How are Lampwork Beads made?
I use lampwork beads a lot in my work, I pick them out especially by hand. But rather than just talk about the designs, let get into how they are made. Lampwork beads are unique as they are made by hand and out of molten glass. The technique used to make them is called lampworking, hence where the name comes from. Now-a-days, a torch is used to melt the glass, but the name originated from how artisans used to use oil lamp flames to melt the glass. Once the glass is melted, it is shaped and formed by blowing and the combination of tools and hand movements. In this process, there are usually multiple layers of class used to create the look the artist is going for.
The process starts out by the artist torching small rods of glass. Once it is melted, it will be wound around a small metal rod called a “mandrel”. The mandrel is important because that is where the space will be made for the hole of the bead. The mandrel is also used to turn the bead and the artist uses gravity to their advantage to get the glass into the desired shape.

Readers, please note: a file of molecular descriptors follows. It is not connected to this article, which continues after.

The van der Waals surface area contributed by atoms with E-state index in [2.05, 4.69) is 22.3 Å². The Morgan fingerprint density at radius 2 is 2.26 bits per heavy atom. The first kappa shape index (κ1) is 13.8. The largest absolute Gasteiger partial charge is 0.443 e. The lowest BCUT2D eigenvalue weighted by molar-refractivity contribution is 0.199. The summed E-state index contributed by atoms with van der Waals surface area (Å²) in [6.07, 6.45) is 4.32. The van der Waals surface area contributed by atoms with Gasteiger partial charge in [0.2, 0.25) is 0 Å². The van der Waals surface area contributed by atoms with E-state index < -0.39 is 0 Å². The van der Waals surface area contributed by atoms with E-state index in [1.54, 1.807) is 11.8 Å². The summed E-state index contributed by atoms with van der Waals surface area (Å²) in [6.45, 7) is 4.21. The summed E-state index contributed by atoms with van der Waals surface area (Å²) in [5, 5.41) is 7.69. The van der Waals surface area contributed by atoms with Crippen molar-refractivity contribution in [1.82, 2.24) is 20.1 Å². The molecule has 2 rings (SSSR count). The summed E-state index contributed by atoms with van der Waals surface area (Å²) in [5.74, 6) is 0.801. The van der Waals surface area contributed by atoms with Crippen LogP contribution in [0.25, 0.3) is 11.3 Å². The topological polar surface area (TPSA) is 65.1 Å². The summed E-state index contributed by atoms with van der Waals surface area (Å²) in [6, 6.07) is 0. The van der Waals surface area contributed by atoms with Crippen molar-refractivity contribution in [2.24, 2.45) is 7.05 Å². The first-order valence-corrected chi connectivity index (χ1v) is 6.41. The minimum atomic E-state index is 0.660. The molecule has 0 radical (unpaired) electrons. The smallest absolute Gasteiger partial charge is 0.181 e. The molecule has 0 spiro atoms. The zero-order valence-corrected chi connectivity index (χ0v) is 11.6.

Through practice, the artist knows the exactly temperature the glass must become so that it flows. They also figure out how much heat can be applied to a bead that is shaped until it becomes molten again. They also gain understanding of what colors of glass interact well together and gain the skills of be able to add embellishments onto their beads.
One the bead is shaped and made, as the bead begins to cool, the outside cools much faster than the inside, and this leaves the bead vulnerable to cracking. To avoid this catastrophe, the bead makers will cool their art in a kiln.
There are a lot of materials needed to properly lampwork. These include a
- Bench Burner: Torch that has a stationary flame
- Hand Torch: Allows for more maneuverability of the flame
- Kiln: Used to anneal the glass
- Marver: Tool to create a flat surface
- Paddle: Marver attached to a handle
- Reamer: Graphite attached to a handle to make holes larger
- Blowhose: a hose that allows the artist to create hollow pieces
- Tungsten Pick: a tool ideal for dragging class around on the surface
- Shears: Glass cutting scissors
- Hot Fingers: Tool to allow you to safely grab the glass
- Lathe: A tool that allows you to rotate the glass precisely